Current gas prices aren't economic to develop gas shale, said McClendon.
At New York Mercantile Exchange (Nymex) gas prices, "when you include basis differentials and gathering and compression, $5 Nymex is $3.50 at the wellhead," he said. "Despite the success we've had, $3.50 does not create enough cash flow in the industry to maintain drilling even at today's drilling pace. $5 is not a sustainable gas price for even the best shale plays."
Chesapeake's view, according to McClendon, is that gas prices "will be set by the gas price required to incentivize another couple hundred rigs, and we stand by our conclusion on that number, which is somewhere between $6-8. We've seen nothing in the industry to persuade us that we're wrong. So far, for the industry in the fourth quarter, more companies were showing sequential production declines than increases.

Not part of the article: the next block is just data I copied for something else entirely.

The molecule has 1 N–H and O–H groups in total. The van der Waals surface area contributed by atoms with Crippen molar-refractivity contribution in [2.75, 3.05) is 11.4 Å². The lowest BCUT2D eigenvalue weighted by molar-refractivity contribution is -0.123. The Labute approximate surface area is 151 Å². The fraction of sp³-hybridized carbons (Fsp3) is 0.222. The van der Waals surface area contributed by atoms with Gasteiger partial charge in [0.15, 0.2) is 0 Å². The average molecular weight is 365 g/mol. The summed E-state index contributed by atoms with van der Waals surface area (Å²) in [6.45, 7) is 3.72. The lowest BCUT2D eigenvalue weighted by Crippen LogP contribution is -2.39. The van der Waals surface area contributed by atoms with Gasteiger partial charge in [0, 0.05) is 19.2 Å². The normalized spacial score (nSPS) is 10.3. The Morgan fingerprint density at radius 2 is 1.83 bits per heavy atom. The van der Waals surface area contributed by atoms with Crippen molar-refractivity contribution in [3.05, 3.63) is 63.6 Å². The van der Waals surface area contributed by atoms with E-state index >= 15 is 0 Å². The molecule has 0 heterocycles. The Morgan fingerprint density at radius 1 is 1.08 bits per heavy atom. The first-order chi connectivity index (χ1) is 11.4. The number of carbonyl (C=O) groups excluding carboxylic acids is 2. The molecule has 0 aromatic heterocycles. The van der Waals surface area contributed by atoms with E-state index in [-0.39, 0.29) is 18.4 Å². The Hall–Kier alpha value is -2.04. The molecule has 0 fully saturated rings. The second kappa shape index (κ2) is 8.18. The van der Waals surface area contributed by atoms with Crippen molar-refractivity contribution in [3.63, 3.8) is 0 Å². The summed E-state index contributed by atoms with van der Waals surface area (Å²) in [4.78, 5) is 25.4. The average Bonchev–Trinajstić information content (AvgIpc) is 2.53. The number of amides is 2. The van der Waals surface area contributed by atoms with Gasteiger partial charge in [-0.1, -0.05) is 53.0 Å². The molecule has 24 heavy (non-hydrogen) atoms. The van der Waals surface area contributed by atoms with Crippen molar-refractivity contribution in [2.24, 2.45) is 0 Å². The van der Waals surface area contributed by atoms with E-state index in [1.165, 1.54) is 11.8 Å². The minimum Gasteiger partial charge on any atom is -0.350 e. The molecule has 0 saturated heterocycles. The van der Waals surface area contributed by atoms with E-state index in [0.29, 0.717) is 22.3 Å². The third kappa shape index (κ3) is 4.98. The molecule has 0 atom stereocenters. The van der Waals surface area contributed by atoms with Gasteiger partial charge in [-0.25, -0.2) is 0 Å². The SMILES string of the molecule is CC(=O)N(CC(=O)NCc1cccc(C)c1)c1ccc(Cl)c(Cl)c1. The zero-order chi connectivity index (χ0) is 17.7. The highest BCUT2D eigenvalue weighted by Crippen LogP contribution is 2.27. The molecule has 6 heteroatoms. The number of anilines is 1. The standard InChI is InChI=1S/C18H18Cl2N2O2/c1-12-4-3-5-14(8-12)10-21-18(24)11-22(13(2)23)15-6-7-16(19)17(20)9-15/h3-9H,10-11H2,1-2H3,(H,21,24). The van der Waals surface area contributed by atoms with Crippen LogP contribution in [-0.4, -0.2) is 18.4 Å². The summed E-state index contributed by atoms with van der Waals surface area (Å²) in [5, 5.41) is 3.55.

"We think [Energy Information Administration] 914 data is likely to reflect what we're likely to see. You've got to remember that 50% of the production is the production we see in public company reports; it's the best production in the U.S. We're not seeing the worst 50%, and we think that's probably in fairly substantial decline."
The producer now has 10 rigs in the Fayetteville Shale; 11 in Haynesville; 12 in the Barnett; and it's in the "midteens" in the Marcellus play, said McClendon. "We're transitioning in our budget, which we budget internally out to 2012, and that shift from gas to oil is already under way. We're know more obviously on production and the reserve numbers going forward."